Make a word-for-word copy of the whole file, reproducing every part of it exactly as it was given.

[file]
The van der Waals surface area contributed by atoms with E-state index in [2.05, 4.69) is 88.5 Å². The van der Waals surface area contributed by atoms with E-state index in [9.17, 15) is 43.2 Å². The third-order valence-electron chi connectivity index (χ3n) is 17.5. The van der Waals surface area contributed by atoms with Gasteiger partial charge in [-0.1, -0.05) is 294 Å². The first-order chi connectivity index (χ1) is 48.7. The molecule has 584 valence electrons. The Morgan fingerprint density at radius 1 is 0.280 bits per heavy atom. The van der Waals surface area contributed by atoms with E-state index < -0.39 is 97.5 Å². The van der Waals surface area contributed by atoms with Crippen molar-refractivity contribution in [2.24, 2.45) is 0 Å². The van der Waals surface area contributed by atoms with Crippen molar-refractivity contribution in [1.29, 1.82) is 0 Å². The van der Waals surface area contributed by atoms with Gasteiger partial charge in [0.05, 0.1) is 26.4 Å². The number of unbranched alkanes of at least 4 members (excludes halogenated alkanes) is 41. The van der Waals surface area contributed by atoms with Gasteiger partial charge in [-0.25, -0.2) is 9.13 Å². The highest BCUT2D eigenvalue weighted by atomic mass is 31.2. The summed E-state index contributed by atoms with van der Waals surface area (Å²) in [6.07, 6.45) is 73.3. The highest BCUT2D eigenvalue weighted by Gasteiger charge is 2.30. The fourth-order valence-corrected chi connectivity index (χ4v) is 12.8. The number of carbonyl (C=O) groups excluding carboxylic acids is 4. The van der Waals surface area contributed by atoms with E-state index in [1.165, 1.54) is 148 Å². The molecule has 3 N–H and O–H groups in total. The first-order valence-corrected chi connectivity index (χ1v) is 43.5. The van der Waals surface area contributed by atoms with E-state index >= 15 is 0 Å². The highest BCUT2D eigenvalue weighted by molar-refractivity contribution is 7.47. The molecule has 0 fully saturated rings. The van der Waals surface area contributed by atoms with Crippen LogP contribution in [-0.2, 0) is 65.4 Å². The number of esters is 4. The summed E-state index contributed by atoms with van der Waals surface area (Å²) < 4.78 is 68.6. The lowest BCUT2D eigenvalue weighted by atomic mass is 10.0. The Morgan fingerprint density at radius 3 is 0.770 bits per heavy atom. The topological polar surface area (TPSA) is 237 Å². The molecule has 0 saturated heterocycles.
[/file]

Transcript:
The van der Waals surface area contributed by atoms with E-state index in [2.05, 4.69) is 88.5 Å². The van der Waals surface area contributed by atoms with E-state index in [9.17, 15) is 43.2 Å². The third-order valence-electron chi connectivity index (χ3n) is 17.5. The van der Waals surface area contributed by atoms with Gasteiger partial charge in [-0.1, -0.05) is 294 Å². The first-order chi connectivity index (χ1) is 48.7. The molecule has 584 valence electrons. The Morgan fingerprint density at radius 1 is 0.280 bits per heavy atom. The van der Waals surface area contributed by atoms with E-state index < -0.39 is 97.5 Å². The van der Waals surface area contributed by atoms with Crippen molar-refractivity contribution in [2.24, 2.45) is 0 Å². The van der Waals surface area contributed by atoms with Crippen molar-refractivity contribution in [1.29, 1.82) is 0 Å². The van der Waals surface area contributed by atoms with Gasteiger partial charge in [0.05, 0.1) is 26.4 Å². The number of unbranched alkanes of at least 4 members (excludes halogenated alkanes) is 41. The van der Waals surface area contributed by atoms with Gasteiger partial charge in [-0.25, -0.2) is 9.13 Å². The highest BCUT2D eigenvalue weighted by atomic mass is 31.2. The summed E-state index contributed by atoms with van der Waals surface area (Å²) in [6.07, 6.45) is 73.3. The highest BCUT2D eigenvalue weighted by Gasteiger charge is 2.30. The fourth-order valence-corrected chi connectivity index (χ4v) is 12.8. The number of carbonyl (C=O) groups excluding carboxylic acids is 4. The van der Waals surface area contributed by atoms with E-state index in [1.165, 1.54) is 148 Å². The molecule has 3 N–H and O–H groups in total. The first-order valence-corrected chi connectivity index (χ1v) is 43.5. The van der Waals surface area contributed by atoms with E-state index >= 15 is 0 Å². The highest BCUT2D eigenvalue weighted by molar-refractivity contribution is 7.47. The molecule has 0 fully saturated rings. The van der Waals surface area contributed by atoms with Crippen LogP contribution in [-0.2, 0) is 65.4 Å². The number of esters is 4. The summed E-state index contributed by atoms with van der Waals surface area (Å²) < 4.78 is 68.6. The lowest BCUT2D eigenvalue weighted by atomic mass is 10.0. The Morgan fingerprint density at radius 3 is 0.770 bits per heavy atom. The topological polar surface area (TPSA) is 237 Å². The molecule has 0 saturated heterocycles.